Mixed results for A's prospects in Fall Stars Game

Mixed results for A's prospects in Fall Stars Game


Franklin Barreto stepped into the batter's box Saturday night to start off the 11th annual Fall Stars Game against Rays prospect Brent Honeywell. Three pitches later, Barreto walked back to the dugout. 

Honeywell spotted two perfect fastballs -- one on the inside corner and the next on the outside -- before snapping off a big 12-6 curveball, forcing Barreto to chase a ball in the dirt and whiff to start the game. Barreto's day didn't get much better in his East squad's 12-3 loss to the West. 

In his second and last at-bat of the day, Barreto grounded out to third base, finishing hitless in the game. At shortstop Barreto looked smooth with a quick throwing release, but his attempt of a highlight play wound up as an error and the West's fifth run of the game. 

Looking to spin and hurl a perfect throw across his body on a ball up the middle, Barreto's toss to first base was low and out of reach as it took a bounce into the stands, handing the West a 5-0 lead in the third inning. 

[RELATED: Arizona Fall League roundup: A's arms dominating their competition]

Reliever Sam Bragg entered in the bottom of the fifth for the East and the A's pitching prospect earned all three of his outs in his one inning pitched by virtue of strikeouts. But, that doesn't paint the whole picture for Bragg. 

Bragg also allowed two earned runs off two hits, including a home run off the bat of Willie Calhoun, who went on to win MVP of the game.

For comparison's sake, Bragg has only allowed one earned run in six appearances for the Mesa Solar Sox before Saturday's Fall Stars Game.

Now officially in the fold, Lucroy ready to work with young A's pitchers


Now officially in the fold, Lucroy ready to work with young A's pitchers

The Oakland A's made it official: They finally got their man behind the plate. 

Oakland officially announced the signing of veteran catcher Jonathan Lucroy on Monday. Lucroy's deal is reportedly worth $6.5 million, according to the San Francisco Chronicle's Susan Slusser.

Lucroy joined his new teammates for the first time in Arizona on Monday, and told reporters that he is especially excited to work with the club's young, promising pitching staff. The three returning leaders in innings pitched (Kendall Graveman, Sean Manaea, Jharel Cotton) are all 27-years-old or younger, and 22-year-old top prospect A.J. Puk is pushing for a rotation spot after allowing just one run in three appearances this spring.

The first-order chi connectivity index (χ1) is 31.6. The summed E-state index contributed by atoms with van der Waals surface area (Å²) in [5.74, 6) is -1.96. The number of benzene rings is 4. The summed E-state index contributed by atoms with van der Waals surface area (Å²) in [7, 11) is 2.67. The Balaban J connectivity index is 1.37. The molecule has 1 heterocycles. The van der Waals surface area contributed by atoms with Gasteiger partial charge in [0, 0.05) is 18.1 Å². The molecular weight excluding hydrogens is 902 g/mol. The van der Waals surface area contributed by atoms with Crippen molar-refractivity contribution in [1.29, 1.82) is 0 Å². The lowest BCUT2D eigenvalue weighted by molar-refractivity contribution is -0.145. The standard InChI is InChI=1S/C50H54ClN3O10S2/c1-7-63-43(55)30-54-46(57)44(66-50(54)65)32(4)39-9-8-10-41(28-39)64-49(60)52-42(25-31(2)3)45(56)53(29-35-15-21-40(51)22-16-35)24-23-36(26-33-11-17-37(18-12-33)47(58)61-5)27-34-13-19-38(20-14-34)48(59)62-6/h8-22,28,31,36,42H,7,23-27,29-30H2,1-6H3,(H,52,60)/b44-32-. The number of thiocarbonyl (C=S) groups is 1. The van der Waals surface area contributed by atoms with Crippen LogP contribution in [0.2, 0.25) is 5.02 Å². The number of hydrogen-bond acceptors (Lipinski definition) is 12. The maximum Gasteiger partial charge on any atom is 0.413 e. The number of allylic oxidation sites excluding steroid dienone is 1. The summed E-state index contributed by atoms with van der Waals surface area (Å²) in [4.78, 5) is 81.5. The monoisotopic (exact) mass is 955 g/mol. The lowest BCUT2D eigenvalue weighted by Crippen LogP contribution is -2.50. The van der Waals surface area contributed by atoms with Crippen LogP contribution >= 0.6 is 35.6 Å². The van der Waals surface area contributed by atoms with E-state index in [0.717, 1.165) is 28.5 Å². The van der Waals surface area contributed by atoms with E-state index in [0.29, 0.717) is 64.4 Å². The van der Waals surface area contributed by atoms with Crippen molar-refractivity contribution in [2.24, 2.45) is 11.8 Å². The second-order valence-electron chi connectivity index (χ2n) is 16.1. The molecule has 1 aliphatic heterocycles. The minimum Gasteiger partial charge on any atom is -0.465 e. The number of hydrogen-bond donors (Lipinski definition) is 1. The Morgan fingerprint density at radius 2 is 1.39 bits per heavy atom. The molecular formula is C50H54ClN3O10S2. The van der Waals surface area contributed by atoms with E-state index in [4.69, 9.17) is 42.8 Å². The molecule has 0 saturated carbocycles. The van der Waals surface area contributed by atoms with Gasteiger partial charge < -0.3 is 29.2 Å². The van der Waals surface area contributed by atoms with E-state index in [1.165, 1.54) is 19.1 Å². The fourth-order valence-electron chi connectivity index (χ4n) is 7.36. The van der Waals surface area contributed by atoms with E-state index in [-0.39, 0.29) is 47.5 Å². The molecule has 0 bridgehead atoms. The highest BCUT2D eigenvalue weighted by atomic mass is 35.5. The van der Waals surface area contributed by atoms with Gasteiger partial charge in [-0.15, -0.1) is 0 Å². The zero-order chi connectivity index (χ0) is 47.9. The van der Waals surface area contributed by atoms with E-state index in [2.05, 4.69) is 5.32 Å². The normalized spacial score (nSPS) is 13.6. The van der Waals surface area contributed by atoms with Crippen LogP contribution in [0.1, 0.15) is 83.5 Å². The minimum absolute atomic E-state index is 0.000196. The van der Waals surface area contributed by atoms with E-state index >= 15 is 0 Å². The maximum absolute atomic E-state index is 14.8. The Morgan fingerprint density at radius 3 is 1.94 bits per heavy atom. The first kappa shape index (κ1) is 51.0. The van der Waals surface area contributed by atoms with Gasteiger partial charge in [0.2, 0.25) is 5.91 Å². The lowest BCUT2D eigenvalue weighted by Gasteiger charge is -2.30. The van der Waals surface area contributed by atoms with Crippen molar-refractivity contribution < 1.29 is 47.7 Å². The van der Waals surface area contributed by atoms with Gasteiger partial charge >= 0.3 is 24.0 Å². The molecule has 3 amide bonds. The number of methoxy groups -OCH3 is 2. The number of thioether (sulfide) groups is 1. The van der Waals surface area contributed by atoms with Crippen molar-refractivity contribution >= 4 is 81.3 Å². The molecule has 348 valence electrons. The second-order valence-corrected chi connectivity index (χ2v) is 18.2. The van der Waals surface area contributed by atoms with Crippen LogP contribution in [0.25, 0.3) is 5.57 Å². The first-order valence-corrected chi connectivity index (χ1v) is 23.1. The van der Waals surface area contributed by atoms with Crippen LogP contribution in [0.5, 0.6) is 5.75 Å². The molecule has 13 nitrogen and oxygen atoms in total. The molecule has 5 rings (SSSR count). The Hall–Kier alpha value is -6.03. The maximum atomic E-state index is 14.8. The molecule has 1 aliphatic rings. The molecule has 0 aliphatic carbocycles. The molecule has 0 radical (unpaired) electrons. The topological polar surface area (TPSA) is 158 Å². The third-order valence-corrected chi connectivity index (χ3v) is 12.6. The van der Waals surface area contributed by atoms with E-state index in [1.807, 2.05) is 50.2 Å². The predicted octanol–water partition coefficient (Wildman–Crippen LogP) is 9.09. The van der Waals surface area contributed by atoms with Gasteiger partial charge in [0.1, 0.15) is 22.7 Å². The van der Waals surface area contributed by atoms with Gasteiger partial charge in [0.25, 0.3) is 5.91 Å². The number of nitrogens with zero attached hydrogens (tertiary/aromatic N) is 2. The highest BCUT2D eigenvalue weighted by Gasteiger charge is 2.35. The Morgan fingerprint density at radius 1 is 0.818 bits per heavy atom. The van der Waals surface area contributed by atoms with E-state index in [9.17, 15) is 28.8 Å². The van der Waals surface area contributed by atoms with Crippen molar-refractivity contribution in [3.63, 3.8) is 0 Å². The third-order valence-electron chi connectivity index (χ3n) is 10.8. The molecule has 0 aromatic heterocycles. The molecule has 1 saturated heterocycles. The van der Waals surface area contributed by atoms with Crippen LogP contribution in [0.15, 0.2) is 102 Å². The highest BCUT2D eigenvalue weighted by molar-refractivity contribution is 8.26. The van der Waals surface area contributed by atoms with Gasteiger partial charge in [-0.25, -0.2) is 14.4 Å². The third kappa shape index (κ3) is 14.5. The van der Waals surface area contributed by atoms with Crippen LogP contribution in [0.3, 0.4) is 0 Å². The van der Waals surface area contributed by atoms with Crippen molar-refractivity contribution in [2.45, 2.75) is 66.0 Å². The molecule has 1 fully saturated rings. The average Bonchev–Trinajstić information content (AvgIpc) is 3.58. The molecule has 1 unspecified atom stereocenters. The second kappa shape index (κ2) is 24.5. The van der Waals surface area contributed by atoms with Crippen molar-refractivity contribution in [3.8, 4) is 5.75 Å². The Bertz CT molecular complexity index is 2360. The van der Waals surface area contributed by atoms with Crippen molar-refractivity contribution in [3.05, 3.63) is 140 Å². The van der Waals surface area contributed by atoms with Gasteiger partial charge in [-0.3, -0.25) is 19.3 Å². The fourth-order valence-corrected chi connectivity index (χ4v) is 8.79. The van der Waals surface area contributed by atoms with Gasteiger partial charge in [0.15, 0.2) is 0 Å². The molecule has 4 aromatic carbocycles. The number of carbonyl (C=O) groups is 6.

"I'm looking forward to working with these guys and trying to help them get better and get better myself along the way," Lucroy told reporters. "I think that's what it's all about; taking what they do best and try to simplify their approach ... Really, just doing anything I can with them to get hitters out."

Manager Bob Melvin told reporters that he thinks Lucroy's experience will prove beneficial to his young staff.

"If we can't go out and get ourselves a [starting pitcher], that's the next best thing," Melvin told reporters on Monday. "So, he's got a lot of experience, and a great reputation for being a teriffic leader behind the plate."

Lucroy, 31, slashed .265/.345/.371 in 481 plate appearances with the Texas Rangers and Colorado Rockies last season, hitting six home runs with 40 RBI, his lowest marks in those categories since his rookie season in 2010.

In order to accomodate Lucroy's signing the, the A's designated left-handed pitcher Jairo Labourt for assignment. Labourt was acquired off of waivers on Mar. 4, and Labourt's arrival prompted the eventual release of Brandon Moss one month into his Oakland reunion.

Maxwell speaks about anthem protest, but stays mum on legal issues


Maxwell speaks about anthem protest, but stays mum on legal issues

When A's catcher Bruce Maxwell knelt during the anthem last season, he was the first MLB player to do so. He knelt before each of each of Oakland's final nine games, in order to protest racial inequality and in response to President Trump's incendiary comments about NFL players kneeling, but ended the season as the only MLB player to kneel during the anthem. 

This season, he won't kneel at all, he told reporters in a statement on the first day of spring training. 

“Obviously, I didn’t take that lightly,” Maxwell told the San Francisco Chronicle prior to the release of his statement.  “That was to bring awareness to a problem and the face we do see it, we do experience and we have empathy for what’s going on. This year I don’t plan on kneeling. … And we’ll move on forward.”

While Maxwell did address his protest during the anthem, he largely did not address his offseason legal issues.

“It’s ongoing, I can’t really discuss details,” he said. “It’s something me and my lawyers are handling.”

On Oct. 28, Maxwell was arrested in Scottsdale after allegedly pointing a gun at a food-delivery person. He pleaded not guilty to felony charges of aggravated assault and disorderly conduct in November, and is set for a settlement conference on April 13 after failing to reach a plea agreement on Monday, according to the Chronicle. 

If an agreement cannot be reached, Maxwell's trial is set to begin on Aug. 9.